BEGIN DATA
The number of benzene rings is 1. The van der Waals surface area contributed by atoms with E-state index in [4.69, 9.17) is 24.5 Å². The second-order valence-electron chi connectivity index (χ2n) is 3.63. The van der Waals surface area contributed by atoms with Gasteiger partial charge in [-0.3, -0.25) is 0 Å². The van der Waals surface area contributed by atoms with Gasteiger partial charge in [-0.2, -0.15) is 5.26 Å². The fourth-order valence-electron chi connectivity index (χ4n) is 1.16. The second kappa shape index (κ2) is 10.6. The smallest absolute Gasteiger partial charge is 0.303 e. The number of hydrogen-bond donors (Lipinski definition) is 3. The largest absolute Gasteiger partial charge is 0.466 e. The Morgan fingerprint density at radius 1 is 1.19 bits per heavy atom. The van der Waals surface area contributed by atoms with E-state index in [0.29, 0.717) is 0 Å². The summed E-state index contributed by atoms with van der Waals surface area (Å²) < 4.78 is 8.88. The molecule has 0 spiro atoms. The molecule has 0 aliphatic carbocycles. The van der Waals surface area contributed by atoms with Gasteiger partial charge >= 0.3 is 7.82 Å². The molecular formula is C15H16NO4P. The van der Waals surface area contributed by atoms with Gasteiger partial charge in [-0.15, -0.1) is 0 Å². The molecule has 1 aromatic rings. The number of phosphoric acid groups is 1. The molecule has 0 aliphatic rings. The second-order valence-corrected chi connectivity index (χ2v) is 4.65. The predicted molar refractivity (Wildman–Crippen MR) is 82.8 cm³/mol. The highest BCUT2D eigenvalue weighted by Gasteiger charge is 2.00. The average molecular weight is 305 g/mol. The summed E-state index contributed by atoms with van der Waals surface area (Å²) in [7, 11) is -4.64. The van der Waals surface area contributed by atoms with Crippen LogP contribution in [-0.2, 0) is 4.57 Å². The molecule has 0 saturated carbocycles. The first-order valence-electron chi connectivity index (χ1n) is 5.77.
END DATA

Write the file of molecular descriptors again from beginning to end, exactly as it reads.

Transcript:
The number of benzene rings is 1. The van der Waals surface area contributed by atoms with E-state index in [4.69, 9.17) is 24.5 Å². The second-order valence-electron chi connectivity index (χ2n) is 3.63. The van der Waals surface area contributed by atoms with Gasteiger partial charge in [-0.3, -0.25) is 0 Å². The van der Waals surface area contributed by atoms with Gasteiger partial charge in [-0.2, -0.15) is 5.26 Å². The fourth-order valence-electron chi connectivity index (χ4n) is 1.16. The second kappa shape index (κ2) is 10.6. The smallest absolute Gasteiger partial charge is 0.303 e. The number of hydrogen-bond donors (Lipinski definition) is 3. The largest absolute Gasteiger partial charge is 0.466 e. The Morgan fingerprint density at radius 1 is 1.19 bits per heavy atom. The van der Waals surface area contributed by atoms with E-state index in [0.29, 0.717) is 0 Å². The summed E-state index contributed by atoms with van der Waals surface area (Å²) < 4.78 is 8.88. The molecule has 0 spiro atoms. The molecule has 0 aliphatic carbocycles. The van der Waals surface area contributed by atoms with Gasteiger partial charge >= 0.3 is 7.82 Å². The molecular formula is C15H16NO4P. The van der Waals surface area contributed by atoms with Gasteiger partial charge in [-0.15, -0.1) is 0 Å². The molecule has 1 aromatic rings. The number of phosphoric acid groups is 1. The molecule has 0 aliphatic rings. The second-order valence-corrected chi connectivity index (χ2v) is 4.65. The predicted molar refractivity (Wildman–Crippen MR) is 82.8 cm³/mol. The highest BCUT2D eigenvalue weighted by Gasteiger charge is 2.00. The average molecular weight is 305 g/mol. The summed E-state index contributed by atoms with van der Waals surface area (Å²) in [7, 11) is -4.64. The van der Waals surface area contributed by atoms with Crippen LogP contribution in [-0.2, 0) is 4.57 Å². The molecule has 0 saturated carbocycles. The first-order valence-electron chi connectivity index (χ1n) is 5.77.